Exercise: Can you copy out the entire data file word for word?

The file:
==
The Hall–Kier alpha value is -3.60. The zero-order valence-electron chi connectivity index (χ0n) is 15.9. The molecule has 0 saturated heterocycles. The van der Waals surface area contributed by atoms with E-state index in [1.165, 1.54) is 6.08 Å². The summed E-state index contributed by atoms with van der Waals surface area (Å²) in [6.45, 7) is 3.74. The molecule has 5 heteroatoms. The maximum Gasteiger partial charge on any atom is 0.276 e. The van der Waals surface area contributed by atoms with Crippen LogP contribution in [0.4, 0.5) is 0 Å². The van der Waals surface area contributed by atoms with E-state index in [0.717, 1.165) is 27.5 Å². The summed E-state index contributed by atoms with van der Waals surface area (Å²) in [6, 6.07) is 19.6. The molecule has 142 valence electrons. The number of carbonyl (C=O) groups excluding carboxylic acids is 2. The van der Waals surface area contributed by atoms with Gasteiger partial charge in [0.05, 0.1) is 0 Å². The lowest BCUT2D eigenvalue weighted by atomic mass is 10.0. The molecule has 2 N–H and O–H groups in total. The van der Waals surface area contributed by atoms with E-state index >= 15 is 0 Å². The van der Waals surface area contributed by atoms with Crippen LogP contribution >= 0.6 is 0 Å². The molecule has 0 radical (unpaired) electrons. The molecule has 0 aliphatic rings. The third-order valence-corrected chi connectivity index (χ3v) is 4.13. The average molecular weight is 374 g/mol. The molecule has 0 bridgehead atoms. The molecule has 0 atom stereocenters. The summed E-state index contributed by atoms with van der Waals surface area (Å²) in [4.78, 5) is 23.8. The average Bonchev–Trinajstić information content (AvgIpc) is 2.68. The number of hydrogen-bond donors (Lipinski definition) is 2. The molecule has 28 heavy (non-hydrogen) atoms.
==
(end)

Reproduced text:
The Hall–Kier alpha value is -3.60. The zero-order valence-electron chi connectivity index (χ0n) is 15.9. The molecule has 0 saturated heterocycles. The van der Waals surface area contributed by atoms with E-state index in [1.165, 1.54) is 6.08 Å². The summed E-state index contributed by atoms with van der Waals surface area (Å²) in [6.45, 7) is 3.74. The molecule has 5 heteroatoms. The maximum Gasteiger partial charge on any atom is 0.276 e. The van der Waals surface area contributed by atoms with Crippen LogP contribution in [0.4, 0.5) is 0 Å². The van der Waals surface area contributed by atoms with E-state index in [0.717, 1.165) is 27.5 Å². The summed E-state index contributed by atoms with van der Waals surface area (Å²) in [6, 6.07) is 19.6. The molecule has 142 valence electrons. The number of carbonyl (C=O) groups excluding carboxylic acids is 2. The van der Waals surface area contributed by atoms with Gasteiger partial charge in [0.05, 0.1) is 0 Å². The lowest BCUT2D eigenvalue weighted by atomic mass is 10.0. The molecule has 2 N–H and O–H groups in total. The van der Waals surface area contributed by atoms with E-state index >= 15 is 0 Å². The van der Waals surface area contributed by atoms with Crippen LogP contribution >= 0.6 is 0 Å². The molecule has 0 radical (unpaired) electrons. The molecule has 0 aliphatic rings. The third-order valence-corrected chi connectivity index (χ3v) is 4.13. The average molecular weight is 374 g/mol. The molecule has 0 bridgehead atoms. The molecule has 0 atom stereocenters. The summed E-state index contributed by atoms with van der Waals surface area (Å²) in [4.78, 5) is 23.8. The average Bonchev–Trinajstić information content (AvgIpc) is 2.68. The number of hydrogen-bond donors (Lipinski definition) is 2. The molecule has 28 heavy (non-hydrogen) atoms.